Tag Archives: techniques

2018 Season Wrap

Hi all,

A big Thank You to those who participated this season. It was a good summer and I think most of you got a lot out of the practices. We’ll aim to do something similar next summer. These practices can actually be more effective with more boats, so let’s try to spread the word to other regular racers.

Two things to think about during the next few months of sailing:

  1. What we discussed yesterday was to focus on leaving your tacks at the right angle, and with the right sail and hull trim. Basically, begin sailing fast again as soon after the tack as possible. This doesn’t mean rushing the tacks, but instead accelerating immediately after them, rather than staying slow for a while before getting back to proper techniques.
  2. You might find this Race Q’s app interesting. If you can get a few sailors to use it, then you can track how you did in a race, perhaps see how good or bad each tack or leeward mark rounding was, etc. You might find a couple items to work on.

That’s about it, but there’s plenty of racing still going on out there. Don’t miss it, as it’s what you’ve been practicing for!

Cheers, Niko

Parts of a Perfect Practice

Contrary to popular wisdom, poorly executed practicing will not make you perfect.  You need to practice well to improve quickly.  I try (and don’t always succeed) to structure our practices so you have each of the following items to improve your practice, but you can do much of the same on your own time (while racing on Friday for example).

  1. Preparation: be sure that you have the right gear, and that you are practicing in generally the same conditions as you will race (don’t practice in waves on a laser if you intend to race on flat water in a Mercury). Get your boat rigged correctly, and if something breaks or needs adjusting, take a time out to correct it — remove yourself from the group while you do so others can continue to practice.
  2. Set Goals: long term (eg. I want to improve my finishing place this summer, or yell at my competition less) and short term (eg. I want to improve my tacking today, or no raised voices this regatta). Your goals should be something you can control, making them different from dreams (which are good to have too). They should be simple, but something that can be measured and has deadlines. Personally I feel that having a range for your goals is good, as the high end may push you harder, while the low end may be more achievable.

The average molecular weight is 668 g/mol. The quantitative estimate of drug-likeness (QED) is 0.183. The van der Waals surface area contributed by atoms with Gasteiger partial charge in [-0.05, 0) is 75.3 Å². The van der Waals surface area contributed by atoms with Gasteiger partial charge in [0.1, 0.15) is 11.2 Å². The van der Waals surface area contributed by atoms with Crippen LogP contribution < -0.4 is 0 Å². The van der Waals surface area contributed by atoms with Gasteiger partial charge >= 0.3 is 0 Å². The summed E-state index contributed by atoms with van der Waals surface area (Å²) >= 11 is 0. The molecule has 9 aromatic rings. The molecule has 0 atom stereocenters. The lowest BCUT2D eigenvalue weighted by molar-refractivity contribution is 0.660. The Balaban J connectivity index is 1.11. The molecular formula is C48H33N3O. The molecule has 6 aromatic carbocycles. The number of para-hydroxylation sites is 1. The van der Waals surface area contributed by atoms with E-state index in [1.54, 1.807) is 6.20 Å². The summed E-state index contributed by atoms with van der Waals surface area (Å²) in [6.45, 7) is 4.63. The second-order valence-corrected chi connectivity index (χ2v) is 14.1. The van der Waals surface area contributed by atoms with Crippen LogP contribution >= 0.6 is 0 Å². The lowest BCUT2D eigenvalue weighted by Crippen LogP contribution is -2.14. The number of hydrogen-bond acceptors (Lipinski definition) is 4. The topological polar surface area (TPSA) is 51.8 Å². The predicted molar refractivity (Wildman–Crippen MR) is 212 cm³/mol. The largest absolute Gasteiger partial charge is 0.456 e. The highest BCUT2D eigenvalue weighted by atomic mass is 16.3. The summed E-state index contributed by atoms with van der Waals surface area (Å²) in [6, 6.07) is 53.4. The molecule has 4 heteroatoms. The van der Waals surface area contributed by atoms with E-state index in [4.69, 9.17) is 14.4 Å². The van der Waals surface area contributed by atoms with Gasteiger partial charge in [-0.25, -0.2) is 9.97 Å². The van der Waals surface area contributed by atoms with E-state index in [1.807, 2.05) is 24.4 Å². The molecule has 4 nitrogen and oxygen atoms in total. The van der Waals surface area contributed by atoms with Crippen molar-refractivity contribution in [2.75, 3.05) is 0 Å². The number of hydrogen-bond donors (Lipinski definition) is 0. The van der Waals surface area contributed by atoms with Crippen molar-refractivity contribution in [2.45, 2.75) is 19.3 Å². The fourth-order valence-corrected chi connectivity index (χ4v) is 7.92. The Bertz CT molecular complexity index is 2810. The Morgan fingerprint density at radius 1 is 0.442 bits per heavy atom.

3. Focus: be focused during the practice, and be clear with yourself when the practice starts. Does the sail out to the course count? You may want to take a short mental/physical break in the middle to catch your breath or shake it out. Or you might need to take a break from a drill for a teaching moment. Focus also applies to creating a drill which addresses the goal or deficit, hopefully excluding other factors. Practice is so valuable because you can exclude many things, and work just on the issue at hand.
  4. Feedback/Measurement: without a measuring stick, one can’t be sure if one is improving or not. Racing is valuable for this on the whole, but it doesn’t always help you measure the parts and pieces. For improving speed, boats will often pair up and “speed test” upwind, take a break to discuss or make adjustments, and then try again. Or if you are learning to hold your place on the line, you might need a buoy and an egg timer. For any goal you can come up there should be a corresponding drill, including a feedback system so you can judge your progress more objectively.
  5. Reenforce and Record: when you learn a new word, the sure way to remember it is to use it in a sentence that day or the next. The same is true with a new skill you have practiced. When you have finished a practice, it’s never a bad idea to spend a couple of minutes reflecting on anything you learned. Write down settings that were good or bad. Take notes on your successes and your failures. Ask questions. The comments section on this blog or your own blog are both free ways to do this, but obviously there are many others.